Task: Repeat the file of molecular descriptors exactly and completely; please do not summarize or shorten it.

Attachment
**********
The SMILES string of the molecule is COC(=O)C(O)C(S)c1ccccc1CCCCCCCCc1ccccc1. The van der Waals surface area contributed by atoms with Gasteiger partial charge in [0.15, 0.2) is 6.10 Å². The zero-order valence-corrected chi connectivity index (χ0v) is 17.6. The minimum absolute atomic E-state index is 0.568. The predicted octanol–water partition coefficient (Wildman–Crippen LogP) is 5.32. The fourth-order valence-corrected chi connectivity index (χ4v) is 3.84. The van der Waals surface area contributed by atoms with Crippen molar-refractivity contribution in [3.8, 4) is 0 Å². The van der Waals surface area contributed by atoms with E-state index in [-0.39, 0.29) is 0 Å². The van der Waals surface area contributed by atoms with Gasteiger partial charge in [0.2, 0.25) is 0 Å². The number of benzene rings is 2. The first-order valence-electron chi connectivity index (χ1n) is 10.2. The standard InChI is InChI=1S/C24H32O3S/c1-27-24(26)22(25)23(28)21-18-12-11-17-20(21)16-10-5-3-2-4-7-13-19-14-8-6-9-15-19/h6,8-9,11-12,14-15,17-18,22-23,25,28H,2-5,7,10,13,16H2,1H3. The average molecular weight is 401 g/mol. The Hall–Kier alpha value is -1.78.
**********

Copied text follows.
The SMILES string of the molecule is COC(=O)C(O)C(S)c1ccccc1CCCCCCCCc1ccccc1. The van der Waals surface area contributed by atoms with Gasteiger partial charge in [0.15, 0.2) is 6.10 Å². The zero-order valence-corrected chi connectivity index (χ0v) is 17.6. The minimum absolute atomic E-state index is 0.568. The predicted octanol–water partition coefficient (Wildman–Crippen LogP) is 5.32. The fourth-order valence-corrected chi connectivity index (χ4v) is 3.84. The van der Waals surface area contributed by atoms with Crippen molar-refractivity contribution in [3.8, 4) is 0 Å². The van der Waals surface area contributed by atoms with E-state index in [-0.39, 0.29) is 0 Å². The van der Waals surface area contributed by atoms with Gasteiger partial charge in [0.2, 0.25) is 0 Å². The number of benzene rings is 2. The first-order valence-electron chi connectivity index (χ1n) is 10.2. The standard InChI is InChI=1S/C24H32O3S/c1-27-24(26)22(25)23(28)21-18-12-11-17-20(21)16-10-5-3-2-4-7-13-19-14-8-6-9-15-19/h6,8-9,11-12,14-15,17-18,22-23,25,28H,2-5,7,10,13,16H2,1H3. The average molecular weight is 401 g/mol. The Hall–Kier alpha value is -1.78.